by Allen Wyatt
(last updated June 27, 2017)
When you enter information into a cell, Excel needs to determine how to treat that information. Should it be considered a date? A number? As a formula? Perhaps it is text? Excel interprets your cell entry according to a fairly well-defined set of rules. The "fall-back" determination for a cell is to treat an entry as text.
You may notice something odd when entering information in a cell, however—Excel may always treat what you enter as text. For instance, you may enter a formula such as =B3 into a cell, with the expectation that the formula will be understood by Excel and the contents of cell B3 will be shown as a result of the formula. Excel, however, may simply display "=B3" in the cell, instead of the expected result.
If this happens to you, then Excel is not interpreting your cell entry as a formula, but as text. It is bypassing the normal parsing that goes on and instead jumping directly to the "fall-back" determination of the cell containing text.
This problem happens most often when the cell into which you are entering information was previously formatted as text. In other words, someone used the Number Format drop-down list (in the Number group on the Home tab of the ribbon) or the Format Cells dialog box to explicitly format the cell as Text.
An easy way to correct this situation is to perform the following steps:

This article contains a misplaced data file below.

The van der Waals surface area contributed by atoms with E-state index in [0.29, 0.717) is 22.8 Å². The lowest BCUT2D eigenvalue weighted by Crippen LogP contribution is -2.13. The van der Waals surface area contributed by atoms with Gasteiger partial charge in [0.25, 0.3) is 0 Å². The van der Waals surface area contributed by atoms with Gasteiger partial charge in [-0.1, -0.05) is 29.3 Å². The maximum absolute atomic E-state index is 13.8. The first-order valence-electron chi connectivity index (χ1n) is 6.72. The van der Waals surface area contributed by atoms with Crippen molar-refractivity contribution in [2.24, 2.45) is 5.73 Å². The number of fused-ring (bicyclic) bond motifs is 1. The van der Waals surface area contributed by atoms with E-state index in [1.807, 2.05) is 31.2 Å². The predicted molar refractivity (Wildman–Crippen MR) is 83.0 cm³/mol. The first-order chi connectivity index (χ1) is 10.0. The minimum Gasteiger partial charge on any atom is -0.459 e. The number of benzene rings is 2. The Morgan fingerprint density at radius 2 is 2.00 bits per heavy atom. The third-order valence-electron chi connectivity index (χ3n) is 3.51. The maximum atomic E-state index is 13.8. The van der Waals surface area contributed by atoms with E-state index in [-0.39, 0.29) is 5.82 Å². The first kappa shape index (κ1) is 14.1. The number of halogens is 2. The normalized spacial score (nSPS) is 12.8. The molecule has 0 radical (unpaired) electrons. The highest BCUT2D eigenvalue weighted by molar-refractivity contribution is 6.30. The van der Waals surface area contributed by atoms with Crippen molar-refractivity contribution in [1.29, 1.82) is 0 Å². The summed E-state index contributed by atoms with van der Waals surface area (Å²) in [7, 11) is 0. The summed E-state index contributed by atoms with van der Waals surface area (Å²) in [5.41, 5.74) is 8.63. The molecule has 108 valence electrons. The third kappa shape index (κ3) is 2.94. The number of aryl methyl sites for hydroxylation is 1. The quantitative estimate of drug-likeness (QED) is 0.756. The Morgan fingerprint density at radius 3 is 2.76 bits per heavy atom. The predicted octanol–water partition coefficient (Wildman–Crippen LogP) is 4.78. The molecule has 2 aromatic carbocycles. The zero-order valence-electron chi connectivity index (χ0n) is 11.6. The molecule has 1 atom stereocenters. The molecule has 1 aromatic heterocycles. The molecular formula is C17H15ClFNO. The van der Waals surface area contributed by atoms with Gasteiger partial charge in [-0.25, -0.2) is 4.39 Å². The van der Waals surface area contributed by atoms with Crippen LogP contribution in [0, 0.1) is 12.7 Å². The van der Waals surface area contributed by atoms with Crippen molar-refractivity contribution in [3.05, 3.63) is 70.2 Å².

Your formula should now be treated as a formula instead of as text.
ExcelTips is your source for cost-effective Microsoft Excel training. This tip (3308) applies to Microsoft Excel 2007, 2010, and 2013.
Excel Smarts for Beginners! Featuring the friendly and trusted For Dummies style, this popular guide shows beginners how to get up and running with Excel while also helping more experienced users get comfortable with the newest features. Check out Excel 2013 For Dummies today!
Excel allows you to enter two different types of formulas in a cell: A regular formula or an array formula. If you need to ...Discover More
Replacing one character in a text value with another character is easy. All you need to do is use the SUBSTITUTE function, as ...Discover More
It is not unusual to need to select two random items from a list. There are a couple of ways you can approach the task; the ...Discover More
Got a version of Excel that uses the ribbon interface (Excel 2007 or later)? This site is for you! If you use an earlier version of Excel, visit our ExcelTips site focusing on the menu interface.